Read more

Taking the Gospel to all mankind

CENTRAL ASIA

When Jesus gave the Great Commission, he asked his disciples to make disciples of all nations, including those which would reject him or be resistant to God’s message. In Central Asia, one ACCI missionary couple is risking it all to ensure that people have an opportunity to hear the word of God and can apply it to their lives.

While we’re not able to share their names, or the country they work in, for security reasons, we know you’ll be inspired by their story.

Read more

Helping vulnerable women find true freedom in Christ

Matthew and Rebekah Rodda, GEORGIA

Every year, ACCI supporters and churches generously give up a day’s income to help people and communities in need. In 2020, these incredible donations for Missions amounted to $47,122, enabling 1Day to support vital work in nine countries around the world. One of these projects is the Teen Challenge Centre for Women in Georgia’s capital, Tbilisi, which Rebekah and Matthew Rodda helped start.

Rebekah and Matthew have served with Teen Challenge Georgia since 2017 in the Adjara region. Matt oversees a local church plant, while Rebekah runs a street outreach program to women exploited by the sex trade. While the Teen Challenge Men’s program has been running for many years, there has been nothing similar for women.

Read more

Rethinking short-term missions

By Chad Irons, General Manager

Short-term missions (STM) is about participating in God’s plan for the world and is grounded in the desire to share God’s love and to support and benefit communities overseas. Trips are designed to either have a learning focus – imparting knowledge about local and global issues and challenging visiting teams’ assumptions. Or they’re exposure trips; focused on giving people an inside perspective on other countries, cultures and contexts.

In the case of learning trips, teams will often come home and take some type of post-trip action – whether that’s immediately upon their return or over a longer period of time. Exposure trips are often taken up by people who are sensing a longer-term call to missions or overseas development, and can be an opportunity to explore that calling and to get a more realistic sense of what it might be like to live in that country.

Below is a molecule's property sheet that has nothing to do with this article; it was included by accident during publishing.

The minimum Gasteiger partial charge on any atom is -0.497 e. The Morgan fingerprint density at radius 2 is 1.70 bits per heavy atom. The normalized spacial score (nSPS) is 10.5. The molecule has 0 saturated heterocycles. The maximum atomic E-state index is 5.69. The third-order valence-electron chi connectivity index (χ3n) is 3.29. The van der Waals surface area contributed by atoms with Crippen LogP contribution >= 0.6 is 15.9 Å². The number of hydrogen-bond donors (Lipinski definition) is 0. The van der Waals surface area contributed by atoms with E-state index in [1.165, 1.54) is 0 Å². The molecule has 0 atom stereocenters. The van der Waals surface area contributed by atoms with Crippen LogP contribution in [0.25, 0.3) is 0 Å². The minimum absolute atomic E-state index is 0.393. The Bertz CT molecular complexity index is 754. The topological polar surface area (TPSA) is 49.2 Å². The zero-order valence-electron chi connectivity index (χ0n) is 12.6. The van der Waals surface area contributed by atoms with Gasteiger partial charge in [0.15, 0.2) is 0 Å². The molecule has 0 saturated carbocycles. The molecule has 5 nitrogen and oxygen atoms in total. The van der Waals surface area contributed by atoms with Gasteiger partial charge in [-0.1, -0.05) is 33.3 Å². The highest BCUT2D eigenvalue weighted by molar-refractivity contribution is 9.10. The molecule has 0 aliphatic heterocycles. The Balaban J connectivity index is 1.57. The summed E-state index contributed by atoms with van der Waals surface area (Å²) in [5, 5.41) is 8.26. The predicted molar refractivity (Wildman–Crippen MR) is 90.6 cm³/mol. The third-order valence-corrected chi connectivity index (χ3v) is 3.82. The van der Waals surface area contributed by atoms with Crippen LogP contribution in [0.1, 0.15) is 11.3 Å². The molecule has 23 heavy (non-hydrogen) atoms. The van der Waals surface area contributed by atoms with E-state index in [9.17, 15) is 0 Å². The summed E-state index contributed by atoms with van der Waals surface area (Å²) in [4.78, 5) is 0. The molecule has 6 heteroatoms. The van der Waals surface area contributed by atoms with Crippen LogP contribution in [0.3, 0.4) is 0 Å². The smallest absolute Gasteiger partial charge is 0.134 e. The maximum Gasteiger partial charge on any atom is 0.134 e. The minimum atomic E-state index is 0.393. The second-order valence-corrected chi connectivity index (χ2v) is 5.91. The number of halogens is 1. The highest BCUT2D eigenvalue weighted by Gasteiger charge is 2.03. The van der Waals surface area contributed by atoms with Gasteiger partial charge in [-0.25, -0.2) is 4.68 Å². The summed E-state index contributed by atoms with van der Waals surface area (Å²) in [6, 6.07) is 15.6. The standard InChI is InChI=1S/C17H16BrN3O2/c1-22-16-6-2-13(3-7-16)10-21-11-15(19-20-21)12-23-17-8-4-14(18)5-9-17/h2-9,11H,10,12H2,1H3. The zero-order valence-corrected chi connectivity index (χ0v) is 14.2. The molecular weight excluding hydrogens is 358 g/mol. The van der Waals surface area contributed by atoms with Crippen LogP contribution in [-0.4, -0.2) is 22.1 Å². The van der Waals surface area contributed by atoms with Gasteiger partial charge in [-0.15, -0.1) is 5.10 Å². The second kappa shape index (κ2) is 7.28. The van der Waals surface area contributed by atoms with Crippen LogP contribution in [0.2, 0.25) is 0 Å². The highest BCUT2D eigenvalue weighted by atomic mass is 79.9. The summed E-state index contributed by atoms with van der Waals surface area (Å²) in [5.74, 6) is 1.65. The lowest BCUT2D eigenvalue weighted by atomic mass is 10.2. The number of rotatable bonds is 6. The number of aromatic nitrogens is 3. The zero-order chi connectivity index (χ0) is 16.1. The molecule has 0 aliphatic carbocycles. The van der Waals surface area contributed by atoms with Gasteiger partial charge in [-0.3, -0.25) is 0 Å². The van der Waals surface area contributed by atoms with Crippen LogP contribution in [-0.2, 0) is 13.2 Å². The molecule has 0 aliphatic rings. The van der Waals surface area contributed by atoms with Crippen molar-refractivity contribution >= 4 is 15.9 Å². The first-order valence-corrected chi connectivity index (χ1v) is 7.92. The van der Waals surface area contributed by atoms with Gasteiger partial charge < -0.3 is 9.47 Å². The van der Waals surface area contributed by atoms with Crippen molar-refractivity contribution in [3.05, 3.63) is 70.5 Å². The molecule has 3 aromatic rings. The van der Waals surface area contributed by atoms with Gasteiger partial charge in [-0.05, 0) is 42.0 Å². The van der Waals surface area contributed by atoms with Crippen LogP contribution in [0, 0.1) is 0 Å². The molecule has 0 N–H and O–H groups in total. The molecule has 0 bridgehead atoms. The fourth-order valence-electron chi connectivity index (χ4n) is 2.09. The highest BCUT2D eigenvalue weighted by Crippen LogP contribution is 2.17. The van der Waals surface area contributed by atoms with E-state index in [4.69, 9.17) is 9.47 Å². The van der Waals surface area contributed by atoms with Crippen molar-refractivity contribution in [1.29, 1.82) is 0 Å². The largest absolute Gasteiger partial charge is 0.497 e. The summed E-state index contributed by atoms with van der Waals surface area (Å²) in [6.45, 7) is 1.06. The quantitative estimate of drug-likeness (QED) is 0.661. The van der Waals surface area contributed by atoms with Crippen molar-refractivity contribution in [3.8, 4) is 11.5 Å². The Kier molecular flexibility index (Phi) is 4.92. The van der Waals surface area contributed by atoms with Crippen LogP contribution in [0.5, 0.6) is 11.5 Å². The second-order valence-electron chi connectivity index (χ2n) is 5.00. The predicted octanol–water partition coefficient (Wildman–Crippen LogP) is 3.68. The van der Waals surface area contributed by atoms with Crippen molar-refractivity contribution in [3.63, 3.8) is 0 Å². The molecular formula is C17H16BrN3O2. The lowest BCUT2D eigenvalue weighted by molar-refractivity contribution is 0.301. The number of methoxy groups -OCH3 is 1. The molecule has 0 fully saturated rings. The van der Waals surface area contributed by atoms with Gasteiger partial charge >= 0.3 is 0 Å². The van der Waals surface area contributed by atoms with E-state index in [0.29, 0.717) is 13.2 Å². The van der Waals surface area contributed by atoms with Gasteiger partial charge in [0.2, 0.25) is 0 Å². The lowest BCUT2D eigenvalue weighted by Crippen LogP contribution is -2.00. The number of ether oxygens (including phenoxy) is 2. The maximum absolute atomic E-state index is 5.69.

COVID travel restrictions have, of course, put the brakes on all of this and there is still a significant amount of uncertainty about what the ‘new normal’ of short-term overseas travel will look like as borders reopen. Yet even though our bags are gathering dust, we can still engage in learning. It might be an opportune time for you, as a church or individual, to assess your approach to short-term missions and think about what your participation really means.

Several years ago, ACCI developed a website – ethicalmissionstrips.org – to open up the conversation about how to engage more ethically and more effectively in short-term missions. Rather than a list of do’s and don’ts, the website provides a structured way of thinking through what constitutes ‘good’ and ‘right’ (the basis of ethics) in short-term missions and how to apply it to different contexts.

Good intentions are a great starting point for short-term missions but we must be careful not to stop there. Without thinking these things through, our short-term missions and volunteering efforts might not contribute to the lasting change we deeply desire. In fact, they may actually hurt the communities and people we aim to assist.

We invite you to work through our ethicalmissionstrips.org website, to think through the four key considerations that make up the ethical framework and to consider how you apply them to your short-term missions program or trip. By doing so, you will be better positioned to relaunch your short-term mission – when the time comes – and have a positive impact on the people and places you plan to visit.

Virtual PanAsia 2020